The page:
Title

FATCA, the U.S. Congressional Black Caucus, and the OECD Blacklist

Document Type

Article

Publication Date

7-2-2020

ISSN

2688-6480

Publisher

Tax Analysts

Language

en-US

Abstract

It may no longer be fashionable to refer to the United States as a melting pot, but it remains an incredibly heterogenous country. Both in terms of the race of those born there and the national origin of its immigrants, the United States has long enjoyed the benefits and burdens that come with diversity.1 Its diversity can make even a seemingly simple story complicated, producing unexpected twists and surprise endings. This article tells a tale in which diversity helped change the face of international tax policy.

The United States has long wielded great power in international taxation. From the controlled foreign corporation to the Foreign Account Tax Compliance Act, the United States has proven time and again that when it wants to it can fundamentally alter the rules of the international tax game. And from a distance that outsized influence suggests a monolith. But the view from up close reveals something quite different.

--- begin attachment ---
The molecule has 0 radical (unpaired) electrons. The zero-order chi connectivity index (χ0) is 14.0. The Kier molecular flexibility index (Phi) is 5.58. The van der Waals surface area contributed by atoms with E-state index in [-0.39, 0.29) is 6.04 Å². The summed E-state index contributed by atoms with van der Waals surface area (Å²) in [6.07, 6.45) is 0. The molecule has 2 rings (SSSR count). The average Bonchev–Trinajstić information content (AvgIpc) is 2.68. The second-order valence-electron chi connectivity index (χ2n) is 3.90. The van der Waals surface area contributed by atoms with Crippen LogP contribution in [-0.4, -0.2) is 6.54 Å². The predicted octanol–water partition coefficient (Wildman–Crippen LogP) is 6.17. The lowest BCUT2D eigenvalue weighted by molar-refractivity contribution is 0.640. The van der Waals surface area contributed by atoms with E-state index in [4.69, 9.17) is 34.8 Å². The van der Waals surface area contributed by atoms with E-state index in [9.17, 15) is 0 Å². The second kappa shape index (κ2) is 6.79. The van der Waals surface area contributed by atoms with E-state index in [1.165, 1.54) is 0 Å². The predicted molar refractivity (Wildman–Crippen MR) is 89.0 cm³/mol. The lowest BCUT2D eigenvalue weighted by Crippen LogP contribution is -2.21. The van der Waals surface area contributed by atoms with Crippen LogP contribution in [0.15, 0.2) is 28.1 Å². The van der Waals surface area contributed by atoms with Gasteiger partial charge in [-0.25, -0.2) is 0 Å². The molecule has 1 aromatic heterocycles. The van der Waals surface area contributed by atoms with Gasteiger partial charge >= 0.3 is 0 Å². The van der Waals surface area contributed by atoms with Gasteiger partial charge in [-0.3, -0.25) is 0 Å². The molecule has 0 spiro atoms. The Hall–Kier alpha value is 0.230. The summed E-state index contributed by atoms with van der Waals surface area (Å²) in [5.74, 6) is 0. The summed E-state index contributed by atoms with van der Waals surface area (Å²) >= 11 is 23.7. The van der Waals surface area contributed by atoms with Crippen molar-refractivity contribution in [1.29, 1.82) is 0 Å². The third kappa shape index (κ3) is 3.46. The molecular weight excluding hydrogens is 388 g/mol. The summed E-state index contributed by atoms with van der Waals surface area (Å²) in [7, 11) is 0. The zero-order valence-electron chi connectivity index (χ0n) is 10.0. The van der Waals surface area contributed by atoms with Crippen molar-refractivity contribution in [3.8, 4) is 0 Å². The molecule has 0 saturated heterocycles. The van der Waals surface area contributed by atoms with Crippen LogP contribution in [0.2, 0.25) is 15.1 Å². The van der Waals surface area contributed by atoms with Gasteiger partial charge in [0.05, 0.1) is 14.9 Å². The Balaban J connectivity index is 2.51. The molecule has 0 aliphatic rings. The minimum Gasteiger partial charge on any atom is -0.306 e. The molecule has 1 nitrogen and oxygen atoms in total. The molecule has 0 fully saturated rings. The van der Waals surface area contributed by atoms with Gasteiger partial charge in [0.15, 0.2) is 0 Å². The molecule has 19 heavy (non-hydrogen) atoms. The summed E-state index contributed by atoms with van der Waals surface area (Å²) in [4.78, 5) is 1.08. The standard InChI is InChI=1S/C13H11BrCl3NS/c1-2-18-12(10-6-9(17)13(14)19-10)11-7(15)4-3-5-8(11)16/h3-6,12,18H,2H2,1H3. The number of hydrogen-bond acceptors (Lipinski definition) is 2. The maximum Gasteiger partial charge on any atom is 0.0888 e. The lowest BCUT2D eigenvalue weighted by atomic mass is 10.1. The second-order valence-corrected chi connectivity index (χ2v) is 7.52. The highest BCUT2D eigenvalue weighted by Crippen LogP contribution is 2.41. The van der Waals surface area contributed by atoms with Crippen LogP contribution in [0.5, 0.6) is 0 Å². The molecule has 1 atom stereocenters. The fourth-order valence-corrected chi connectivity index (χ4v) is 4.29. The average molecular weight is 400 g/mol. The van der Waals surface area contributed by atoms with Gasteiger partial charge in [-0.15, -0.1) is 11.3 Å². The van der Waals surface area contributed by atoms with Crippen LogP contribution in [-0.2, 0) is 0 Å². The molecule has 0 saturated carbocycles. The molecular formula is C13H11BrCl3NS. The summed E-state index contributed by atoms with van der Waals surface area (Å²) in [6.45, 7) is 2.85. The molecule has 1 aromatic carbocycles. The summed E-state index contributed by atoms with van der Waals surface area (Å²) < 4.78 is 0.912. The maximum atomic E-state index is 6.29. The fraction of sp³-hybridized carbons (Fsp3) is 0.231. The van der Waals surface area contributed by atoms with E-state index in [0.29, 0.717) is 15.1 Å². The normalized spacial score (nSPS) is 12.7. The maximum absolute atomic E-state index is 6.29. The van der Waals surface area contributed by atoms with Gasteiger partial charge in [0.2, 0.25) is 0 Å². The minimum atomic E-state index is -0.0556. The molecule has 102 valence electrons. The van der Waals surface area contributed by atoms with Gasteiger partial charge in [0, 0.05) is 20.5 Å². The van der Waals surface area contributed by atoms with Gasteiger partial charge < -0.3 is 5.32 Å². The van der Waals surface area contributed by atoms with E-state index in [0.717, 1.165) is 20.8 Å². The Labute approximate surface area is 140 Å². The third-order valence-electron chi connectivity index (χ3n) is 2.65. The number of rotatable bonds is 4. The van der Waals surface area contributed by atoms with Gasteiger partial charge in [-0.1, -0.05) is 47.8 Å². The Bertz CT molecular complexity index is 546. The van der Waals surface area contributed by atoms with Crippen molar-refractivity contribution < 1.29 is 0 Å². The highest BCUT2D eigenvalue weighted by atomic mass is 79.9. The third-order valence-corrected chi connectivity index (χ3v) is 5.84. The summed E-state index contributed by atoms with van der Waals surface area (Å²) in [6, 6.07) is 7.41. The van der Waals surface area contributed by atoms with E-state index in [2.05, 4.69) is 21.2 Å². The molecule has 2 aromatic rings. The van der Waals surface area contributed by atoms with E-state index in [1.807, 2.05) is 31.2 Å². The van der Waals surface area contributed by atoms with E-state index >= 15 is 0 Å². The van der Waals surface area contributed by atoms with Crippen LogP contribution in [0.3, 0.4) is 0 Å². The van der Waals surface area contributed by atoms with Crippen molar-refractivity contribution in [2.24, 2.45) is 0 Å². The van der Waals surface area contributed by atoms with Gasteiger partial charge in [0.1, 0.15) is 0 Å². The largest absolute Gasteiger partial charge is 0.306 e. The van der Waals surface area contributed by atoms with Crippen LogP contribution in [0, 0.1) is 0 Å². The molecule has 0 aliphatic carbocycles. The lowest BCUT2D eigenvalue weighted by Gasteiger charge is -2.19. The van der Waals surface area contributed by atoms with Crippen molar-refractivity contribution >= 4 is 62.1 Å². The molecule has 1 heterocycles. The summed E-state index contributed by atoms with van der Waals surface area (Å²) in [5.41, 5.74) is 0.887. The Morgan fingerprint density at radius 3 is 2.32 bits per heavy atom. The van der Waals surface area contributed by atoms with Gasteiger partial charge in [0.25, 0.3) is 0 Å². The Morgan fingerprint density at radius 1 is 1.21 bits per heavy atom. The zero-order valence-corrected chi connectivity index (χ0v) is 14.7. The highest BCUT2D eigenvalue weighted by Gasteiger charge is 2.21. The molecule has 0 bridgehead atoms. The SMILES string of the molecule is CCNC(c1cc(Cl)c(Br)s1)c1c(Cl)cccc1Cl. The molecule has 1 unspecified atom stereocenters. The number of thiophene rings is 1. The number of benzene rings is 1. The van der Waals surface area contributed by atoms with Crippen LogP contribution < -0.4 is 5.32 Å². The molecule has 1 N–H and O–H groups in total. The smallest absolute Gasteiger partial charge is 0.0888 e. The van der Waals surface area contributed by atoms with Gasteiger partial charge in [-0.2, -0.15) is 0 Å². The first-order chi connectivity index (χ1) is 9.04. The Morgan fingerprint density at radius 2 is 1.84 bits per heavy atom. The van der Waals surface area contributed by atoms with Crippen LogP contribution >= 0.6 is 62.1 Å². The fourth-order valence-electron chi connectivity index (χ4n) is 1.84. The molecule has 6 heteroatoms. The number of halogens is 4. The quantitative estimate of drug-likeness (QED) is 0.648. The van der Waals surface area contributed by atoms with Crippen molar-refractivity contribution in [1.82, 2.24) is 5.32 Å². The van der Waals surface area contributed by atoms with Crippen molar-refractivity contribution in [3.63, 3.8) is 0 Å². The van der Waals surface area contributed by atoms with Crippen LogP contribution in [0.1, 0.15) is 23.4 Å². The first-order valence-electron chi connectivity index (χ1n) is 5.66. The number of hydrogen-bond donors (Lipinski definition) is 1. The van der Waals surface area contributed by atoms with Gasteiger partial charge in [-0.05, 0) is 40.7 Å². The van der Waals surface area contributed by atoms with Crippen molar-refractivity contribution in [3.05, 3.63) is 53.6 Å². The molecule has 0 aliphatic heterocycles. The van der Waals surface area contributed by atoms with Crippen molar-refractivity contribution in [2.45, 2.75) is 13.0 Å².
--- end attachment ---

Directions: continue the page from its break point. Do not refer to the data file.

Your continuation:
Over the last two decades, a pair of dramatic international tax policy shifts highlights how — and how much — race matters in the United States. At two pivotal moments in the last quarter-century of international tax policy, Black leaders in the United States did the unexpected. And the results both in the United States and around the world proved as powerful as they would ultimately be misunderstood.

Comments

Originally published in Revue Européenne et Internationale de Droit Fiscal N. 2021/1

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